More compact urban living predicted

 

JOBURG – With the advent of a flexible work culture and urbanisation, commercial real estate investors are realising the need to adapt to the changing environment. Mike Walters, CEO of Sentinel Property Group and Spacez explains what trends to look out for this year.

Greater demand for commercial-residential mix developments

With rising urbanisation, increasing numbers of people are opting to live in city centres and inner suburbs, preferring to live, work, and play in close proximity. Central location will, therefore, be key to staff recruitment and for companies.

When asked about the commercial-residential mix of the future, Walters said, “Until now, we haven’t seen office and residential accommodation alongside each other in the same building. What we are seeing is cafés, restaurants and convenience stores on the ground floor and serviced office suites and apartments on the floors above.”

He pointed out that this follows a global trend. As technology and data services improve, people are searching for more experiences, becoming more mobile and becoming more flexible in the process. Compact ‘less hassle’ urban living in these cosmopolitan hubs is increasing, and, in time, as prices rise, will overflow into neighbouring areas.

Expect more commercial-industrial mixed developments

He also said E-commerce, quicker delivery, on-demand information access and manufacturing are influencing industrial property needs. Smaller more flexible spaces in the right position, are required to enable increased efficiency and effectiveness for faster and free deliveries that enhance customer experience, thus blurring lines between these two property types.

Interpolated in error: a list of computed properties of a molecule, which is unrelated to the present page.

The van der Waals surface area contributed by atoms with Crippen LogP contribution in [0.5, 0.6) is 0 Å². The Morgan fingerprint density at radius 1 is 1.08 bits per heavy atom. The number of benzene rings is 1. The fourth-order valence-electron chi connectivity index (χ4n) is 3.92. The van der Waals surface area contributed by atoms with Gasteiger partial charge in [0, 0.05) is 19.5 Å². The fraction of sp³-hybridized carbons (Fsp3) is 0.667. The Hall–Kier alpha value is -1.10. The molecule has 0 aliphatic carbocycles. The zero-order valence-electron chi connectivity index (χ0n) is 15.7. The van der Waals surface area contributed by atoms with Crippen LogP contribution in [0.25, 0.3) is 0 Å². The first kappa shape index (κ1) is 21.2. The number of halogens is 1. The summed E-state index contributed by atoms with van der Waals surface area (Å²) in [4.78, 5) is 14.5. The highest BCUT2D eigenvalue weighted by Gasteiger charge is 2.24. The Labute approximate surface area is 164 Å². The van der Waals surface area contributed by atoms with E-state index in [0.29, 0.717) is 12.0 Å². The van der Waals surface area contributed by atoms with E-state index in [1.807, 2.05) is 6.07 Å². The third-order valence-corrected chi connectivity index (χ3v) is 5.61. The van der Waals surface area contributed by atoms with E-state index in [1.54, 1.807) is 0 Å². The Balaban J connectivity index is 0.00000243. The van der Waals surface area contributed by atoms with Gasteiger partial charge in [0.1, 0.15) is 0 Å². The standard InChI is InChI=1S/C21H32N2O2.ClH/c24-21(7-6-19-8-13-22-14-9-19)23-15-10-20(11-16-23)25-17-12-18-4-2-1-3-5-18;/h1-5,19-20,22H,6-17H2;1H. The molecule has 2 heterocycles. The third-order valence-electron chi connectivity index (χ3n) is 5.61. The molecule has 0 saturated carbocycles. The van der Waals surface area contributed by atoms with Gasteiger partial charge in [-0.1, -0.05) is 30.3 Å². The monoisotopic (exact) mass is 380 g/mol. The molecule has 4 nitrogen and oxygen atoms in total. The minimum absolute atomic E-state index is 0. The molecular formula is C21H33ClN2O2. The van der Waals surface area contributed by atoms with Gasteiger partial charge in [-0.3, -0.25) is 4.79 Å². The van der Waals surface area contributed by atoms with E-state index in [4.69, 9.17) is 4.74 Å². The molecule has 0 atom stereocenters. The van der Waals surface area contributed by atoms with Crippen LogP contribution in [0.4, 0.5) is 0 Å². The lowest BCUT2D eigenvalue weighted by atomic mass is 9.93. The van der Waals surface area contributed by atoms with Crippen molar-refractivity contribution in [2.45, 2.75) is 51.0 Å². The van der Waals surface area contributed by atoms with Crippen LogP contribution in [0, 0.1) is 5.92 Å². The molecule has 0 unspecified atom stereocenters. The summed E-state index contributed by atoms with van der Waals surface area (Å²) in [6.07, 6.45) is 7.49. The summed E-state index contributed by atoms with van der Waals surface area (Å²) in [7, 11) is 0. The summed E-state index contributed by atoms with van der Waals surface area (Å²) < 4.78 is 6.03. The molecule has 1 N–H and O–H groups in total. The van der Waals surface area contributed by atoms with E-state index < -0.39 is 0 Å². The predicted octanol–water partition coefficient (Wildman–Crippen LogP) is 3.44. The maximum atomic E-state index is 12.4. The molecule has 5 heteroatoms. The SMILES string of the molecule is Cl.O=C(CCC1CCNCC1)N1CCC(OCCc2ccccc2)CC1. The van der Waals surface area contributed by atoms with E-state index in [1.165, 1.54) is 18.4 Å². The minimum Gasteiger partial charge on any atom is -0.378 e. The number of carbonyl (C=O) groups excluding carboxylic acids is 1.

“The office/industrial combination is already taking place to a certain degree in light industrial parks in our industrial areas. These suit smaller businesses and entrepreneurial-style operations, where the office component occupies 25-35 per cent of the building and the rest is modern, clean warehousing for product storage, logistics or vehicle safe keeping and assembly,” explained Walters.

Read Living easy in Johannesburg

Collaborative culture

The rise of a collaborative culture will revolutionise commercial real estate and disrupt the way companies lease and use corporate real estate

Start-ups, freelance and flexible work sharing initiatives reinforce the need for shared office space with low-risk commitment, collaborative benefits and central meeting points.

Commercial, especially office property owners face challenges from new competitors that are redefining office spaces, providing dynamically configurable spaces and flexible leases and associated services.

This type of lifestyle means less time spent in the car, and reduced travel time and costs. It is putting our town planning resources to work, but these mixed use applications are working, and the increased property values are proof of it.

  AUTHOR
Neo Phashe

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